Shoppers facing a dwindling farmers market in downtown Ruston now have a new market to visit that’s less than a mile away at Point Ruston.
The Point Ruston Farmers Market will open Aug. 6. In addition to food producers and farmers, the market will include craftspeople. About 25 to 30 vendors are expected every week at the shopping center on the Ruston waterfront.
The market will be from 10 a.m.-2 p.m. every Sunday through Sept. 24 at Point Ruston’s Grand Plaza.
The market is a merger of the fledgling North Pearl Farmers Market in downtown Ruston and a pilot market organized by Tacoma Farmers Market, which runs three markets in Tacoma.
The original idea was to start a Point Ruston market in addition to the North Pearl market, said Stacy Carkonen, executive director of the Tacoma Farmers Market association.
Backers saw the Point Ruston location as a boon that could help underwrite the expense of operating lower-traffic markets in Tacoma neighborhoods that need farmers markets because of a lack of access to fresh produce.
But there was a catch.
The commercial and residential development had a weekly summer concert series on Saturdays, the day Carkonen wanted to run the new market.
Sunday was the only option, but that was the same day as the North Pearl market.
“I called the North Pearl market and asked if we could set a meeting,” Carkonen said.
She and North Pearl Farmers Market managers came to an agreement. They would shut down the market on North Pearl and move many of its vendors to the Point Ruston market.
Carkonen’s organization offered financial compensation to cover costs for the North Pearl market.
The North Pearl market managers knew their year-old market had been struggling.
It lost its original high-visible location and had to move to a less desirable one, said one of the market founders, Juel Lugo of the Ruston business district. Customer traffic dropped precipitously after the move and fewer vendors participated.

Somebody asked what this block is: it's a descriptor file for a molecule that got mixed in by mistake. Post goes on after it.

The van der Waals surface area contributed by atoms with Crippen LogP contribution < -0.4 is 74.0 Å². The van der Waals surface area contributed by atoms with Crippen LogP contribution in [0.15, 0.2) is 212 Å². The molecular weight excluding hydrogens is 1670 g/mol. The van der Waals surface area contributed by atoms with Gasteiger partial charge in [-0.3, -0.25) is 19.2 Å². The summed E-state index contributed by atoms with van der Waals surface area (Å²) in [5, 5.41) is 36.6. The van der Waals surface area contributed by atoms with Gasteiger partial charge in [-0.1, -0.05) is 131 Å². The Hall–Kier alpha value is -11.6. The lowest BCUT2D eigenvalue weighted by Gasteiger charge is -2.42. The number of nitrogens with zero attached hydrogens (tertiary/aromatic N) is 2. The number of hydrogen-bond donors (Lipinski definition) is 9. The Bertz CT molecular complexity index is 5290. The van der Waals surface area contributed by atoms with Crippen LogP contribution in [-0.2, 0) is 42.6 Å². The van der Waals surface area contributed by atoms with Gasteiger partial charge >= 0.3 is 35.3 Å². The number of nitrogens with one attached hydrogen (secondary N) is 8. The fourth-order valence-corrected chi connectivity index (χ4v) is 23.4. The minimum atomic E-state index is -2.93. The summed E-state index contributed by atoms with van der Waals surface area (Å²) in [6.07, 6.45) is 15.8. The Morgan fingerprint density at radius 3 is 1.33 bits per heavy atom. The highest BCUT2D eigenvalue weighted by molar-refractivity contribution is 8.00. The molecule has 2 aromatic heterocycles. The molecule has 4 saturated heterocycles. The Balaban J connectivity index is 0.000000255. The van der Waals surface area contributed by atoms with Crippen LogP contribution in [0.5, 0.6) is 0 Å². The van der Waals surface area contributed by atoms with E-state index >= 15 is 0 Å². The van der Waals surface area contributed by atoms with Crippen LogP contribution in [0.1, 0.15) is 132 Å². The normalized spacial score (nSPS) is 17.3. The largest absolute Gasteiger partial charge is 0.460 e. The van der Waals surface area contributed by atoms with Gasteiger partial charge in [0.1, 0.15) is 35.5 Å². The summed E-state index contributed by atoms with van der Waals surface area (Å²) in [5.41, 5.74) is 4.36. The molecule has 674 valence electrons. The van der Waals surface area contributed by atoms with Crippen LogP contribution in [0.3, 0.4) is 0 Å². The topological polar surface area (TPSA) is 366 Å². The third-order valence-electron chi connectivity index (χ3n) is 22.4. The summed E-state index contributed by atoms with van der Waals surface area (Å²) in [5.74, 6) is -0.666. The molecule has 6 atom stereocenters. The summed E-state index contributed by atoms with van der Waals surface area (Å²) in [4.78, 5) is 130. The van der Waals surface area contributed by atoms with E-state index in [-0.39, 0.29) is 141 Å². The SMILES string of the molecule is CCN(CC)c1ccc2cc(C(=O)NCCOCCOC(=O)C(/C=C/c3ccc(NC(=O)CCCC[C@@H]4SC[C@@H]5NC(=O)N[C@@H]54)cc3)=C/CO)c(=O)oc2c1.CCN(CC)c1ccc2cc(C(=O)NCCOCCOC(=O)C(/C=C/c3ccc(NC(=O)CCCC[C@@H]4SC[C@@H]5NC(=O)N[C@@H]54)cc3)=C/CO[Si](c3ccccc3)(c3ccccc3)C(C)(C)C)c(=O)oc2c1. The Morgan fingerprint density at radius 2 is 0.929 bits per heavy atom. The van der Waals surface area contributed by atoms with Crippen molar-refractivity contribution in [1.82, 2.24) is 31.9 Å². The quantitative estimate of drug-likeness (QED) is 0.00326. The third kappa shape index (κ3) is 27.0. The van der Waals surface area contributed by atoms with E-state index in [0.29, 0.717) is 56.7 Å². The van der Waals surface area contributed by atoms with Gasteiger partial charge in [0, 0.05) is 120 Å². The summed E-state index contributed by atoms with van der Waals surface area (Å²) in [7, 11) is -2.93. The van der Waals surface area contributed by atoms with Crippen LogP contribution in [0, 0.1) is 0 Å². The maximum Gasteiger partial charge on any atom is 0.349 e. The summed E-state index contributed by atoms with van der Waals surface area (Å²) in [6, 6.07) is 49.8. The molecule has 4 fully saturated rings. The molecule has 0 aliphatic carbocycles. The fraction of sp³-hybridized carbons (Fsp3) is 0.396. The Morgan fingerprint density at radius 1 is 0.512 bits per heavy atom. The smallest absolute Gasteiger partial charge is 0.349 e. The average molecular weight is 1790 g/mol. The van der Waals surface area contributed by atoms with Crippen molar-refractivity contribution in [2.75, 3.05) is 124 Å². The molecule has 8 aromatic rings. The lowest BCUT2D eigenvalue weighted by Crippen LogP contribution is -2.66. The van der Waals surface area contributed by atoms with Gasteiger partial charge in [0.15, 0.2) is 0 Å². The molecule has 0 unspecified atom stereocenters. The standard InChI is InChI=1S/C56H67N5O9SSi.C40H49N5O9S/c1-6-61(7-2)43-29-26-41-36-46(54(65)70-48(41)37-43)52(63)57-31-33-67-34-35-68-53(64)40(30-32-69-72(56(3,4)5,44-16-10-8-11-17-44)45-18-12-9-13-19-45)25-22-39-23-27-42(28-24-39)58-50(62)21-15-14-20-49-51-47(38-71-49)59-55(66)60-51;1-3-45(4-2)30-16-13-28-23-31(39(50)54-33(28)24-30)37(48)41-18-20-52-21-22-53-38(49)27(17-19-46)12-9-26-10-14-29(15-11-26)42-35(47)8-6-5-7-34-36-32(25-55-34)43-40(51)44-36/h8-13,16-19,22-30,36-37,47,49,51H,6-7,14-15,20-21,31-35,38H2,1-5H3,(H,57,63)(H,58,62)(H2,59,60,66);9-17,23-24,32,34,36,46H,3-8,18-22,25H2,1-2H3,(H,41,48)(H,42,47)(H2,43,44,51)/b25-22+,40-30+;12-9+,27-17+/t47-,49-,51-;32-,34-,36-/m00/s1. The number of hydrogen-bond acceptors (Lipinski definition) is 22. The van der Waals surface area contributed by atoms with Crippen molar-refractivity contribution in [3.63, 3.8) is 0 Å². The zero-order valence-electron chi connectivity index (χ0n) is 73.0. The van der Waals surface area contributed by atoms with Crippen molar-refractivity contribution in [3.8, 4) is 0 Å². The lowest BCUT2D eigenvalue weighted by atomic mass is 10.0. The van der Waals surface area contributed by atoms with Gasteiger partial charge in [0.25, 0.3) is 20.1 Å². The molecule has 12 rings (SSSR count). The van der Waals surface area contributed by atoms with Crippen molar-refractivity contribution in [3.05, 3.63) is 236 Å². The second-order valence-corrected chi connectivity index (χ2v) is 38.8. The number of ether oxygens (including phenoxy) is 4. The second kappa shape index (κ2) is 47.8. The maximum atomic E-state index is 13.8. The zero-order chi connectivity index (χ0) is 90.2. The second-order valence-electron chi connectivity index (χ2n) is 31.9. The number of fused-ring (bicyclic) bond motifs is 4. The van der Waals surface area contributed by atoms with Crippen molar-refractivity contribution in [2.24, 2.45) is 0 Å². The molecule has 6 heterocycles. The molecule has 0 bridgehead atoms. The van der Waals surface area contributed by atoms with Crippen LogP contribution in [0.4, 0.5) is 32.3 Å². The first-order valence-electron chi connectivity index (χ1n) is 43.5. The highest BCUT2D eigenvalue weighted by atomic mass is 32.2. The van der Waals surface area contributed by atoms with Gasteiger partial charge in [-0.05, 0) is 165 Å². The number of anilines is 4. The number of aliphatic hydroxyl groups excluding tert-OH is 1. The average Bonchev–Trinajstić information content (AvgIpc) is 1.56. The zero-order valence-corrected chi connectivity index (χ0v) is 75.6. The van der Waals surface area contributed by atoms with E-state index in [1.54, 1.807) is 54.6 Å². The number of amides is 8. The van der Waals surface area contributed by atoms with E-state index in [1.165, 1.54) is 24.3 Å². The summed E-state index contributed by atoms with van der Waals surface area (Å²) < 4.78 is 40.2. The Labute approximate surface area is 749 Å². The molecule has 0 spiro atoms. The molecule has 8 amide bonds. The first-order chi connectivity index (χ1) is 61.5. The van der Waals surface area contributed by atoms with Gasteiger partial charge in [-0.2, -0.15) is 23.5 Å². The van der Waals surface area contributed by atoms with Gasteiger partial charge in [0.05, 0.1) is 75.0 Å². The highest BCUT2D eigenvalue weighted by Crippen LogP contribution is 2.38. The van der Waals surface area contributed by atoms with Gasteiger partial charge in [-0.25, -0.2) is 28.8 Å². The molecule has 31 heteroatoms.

The merge meant a disappointing end to the faltering market, but Lugo said ultimately a merger made the most sense.
Programs the market began, such as the popular children’s market program, will continue under the Tacoma Farmers Market organization, she said.
What’s still up in the air is what happens next for any seasonal market operating in that neighborhood.
Lugo said backers could launch another downtown Ruston market next year, but instead might look to host a harvest festival or another community event.
Carkonen said this year’s Point Ruston market is a pilot project and it’s unclear what future plans will be.
Meanwhile, another public market idea is brewing at Point Ruston.
Its leaders are working on plans to build a 30,000-square-foot retail space on the edge of the development that would be a year-round public market.
“The initial inspiration is based on the Granville Island Public Market in Vancouver B.C., one of my favorite places, especially on boat trips heading north, Point Ruston developer Mike Cohen said.
“We believe our public market will be a major destination market for both Tacoma's residents and visitors.”